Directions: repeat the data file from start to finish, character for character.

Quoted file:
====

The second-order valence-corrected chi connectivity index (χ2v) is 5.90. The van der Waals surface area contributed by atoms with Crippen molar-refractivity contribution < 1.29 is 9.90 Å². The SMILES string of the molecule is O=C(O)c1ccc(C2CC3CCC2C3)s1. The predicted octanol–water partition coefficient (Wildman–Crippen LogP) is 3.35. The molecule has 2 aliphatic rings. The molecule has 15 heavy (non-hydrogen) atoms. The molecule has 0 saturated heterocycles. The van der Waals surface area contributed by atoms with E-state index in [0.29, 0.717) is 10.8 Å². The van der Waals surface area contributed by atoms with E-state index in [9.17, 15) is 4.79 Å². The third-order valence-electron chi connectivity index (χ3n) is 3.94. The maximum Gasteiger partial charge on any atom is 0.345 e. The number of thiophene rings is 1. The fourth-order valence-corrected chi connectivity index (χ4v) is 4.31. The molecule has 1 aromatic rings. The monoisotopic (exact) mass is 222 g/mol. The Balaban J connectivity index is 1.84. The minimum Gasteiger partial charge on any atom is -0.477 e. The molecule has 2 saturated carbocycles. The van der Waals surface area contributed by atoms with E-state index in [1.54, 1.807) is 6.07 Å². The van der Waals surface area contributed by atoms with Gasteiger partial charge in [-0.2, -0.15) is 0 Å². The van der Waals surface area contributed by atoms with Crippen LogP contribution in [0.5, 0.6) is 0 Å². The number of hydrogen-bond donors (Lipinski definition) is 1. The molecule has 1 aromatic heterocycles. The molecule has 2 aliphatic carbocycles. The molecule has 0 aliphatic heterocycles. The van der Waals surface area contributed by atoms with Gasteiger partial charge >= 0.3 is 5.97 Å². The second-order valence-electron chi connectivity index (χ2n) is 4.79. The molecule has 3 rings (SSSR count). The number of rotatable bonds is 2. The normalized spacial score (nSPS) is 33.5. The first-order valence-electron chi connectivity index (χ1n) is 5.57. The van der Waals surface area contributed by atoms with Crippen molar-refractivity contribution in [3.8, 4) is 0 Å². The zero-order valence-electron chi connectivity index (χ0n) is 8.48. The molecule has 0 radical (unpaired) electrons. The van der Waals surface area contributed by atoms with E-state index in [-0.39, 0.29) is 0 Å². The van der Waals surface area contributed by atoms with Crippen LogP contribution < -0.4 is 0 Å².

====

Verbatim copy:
The second-order valence-corrected chi connectivity index (χ2v) is 5.90. The van der Waals surface area contributed by atoms with Crippen molar-refractivity contribution < 1.29 is 9.90 Å². The SMILES string of the molecule is O=C(O)c1ccc(C2CC3CCC2C3)s1. The predicted octanol–water partition coefficient (Wildman–Crippen LogP) is 3.35. The molecule has 2 aliphatic rings. The molecule has 15 heavy (non-hydrogen) atoms. The molecule has 0 saturated heterocycles. The van der Waals surface area contributed by atoms with E-state index in [0.29, 0.717) is 10.8 Å². The van der Waals surface area contributed by atoms with E-state index in [9.17, 15) is 4.79 Å². The third-order valence-electron chi connectivity index (χ3n) is 3.94. The maximum Gasteiger partial charge on any atom is 0.345 e. The number of thiophene rings is 1. The fourth-order valence-corrected chi connectivity index (χ4v) is 4.31. The molecule has 1 aromatic rings. The monoisotopic (exact) mass is 222 g/mol. The Balaban J connectivity index is 1.84. The minimum Gasteiger partial charge on any atom is -0.477 e. The molecule has 2 saturated carbocycles. The van der Waals surface area contributed by atoms with E-state index in [1.54, 1.807) is 6.07 Å². The van der Waals surface area contributed by atoms with Gasteiger partial charge in [-0.2, -0.15) is 0 Å². The van der Waals surface area contributed by atoms with Crippen LogP contribution in [0.5, 0.6) is 0 Å². The number of hydrogen-bond donors (Lipinski definition) is 1. The molecule has 1 aromatic heterocycles. The molecule has 2 aliphatic carbocycles. The molecule has 0 aliphatic heterocycles. The van der Waals surface area contributed by atoms with Gasteiger partial charge >= 0.3 is 5.97 Å². The second-order valence-electron chi connectivity index (χ2n) is 4.79. The molecule has 3 rings (SSSR count). The number of rotatable bonds is 2. The normalized spacial score (nSPS) is 33.5. The first-order valence-electron chi connectivity index (χ1n) is 5.57. The van der Waals surface area contributed by atoms with Crippen molar-refractivity contribution in [3.8, 4) is 0 Å². The zero-order valence-electron chi connectivity index (χ0n) is 8.48. The molecule has 0 radical (unpaired) electrons. The van der Waals surface area contributed by atoms with E-state index in [-0.39, 0.29) is 0 Å². The van der Waals surface area contributed by atoms with Crippen LogP contribution < -0.4 is 0 Å².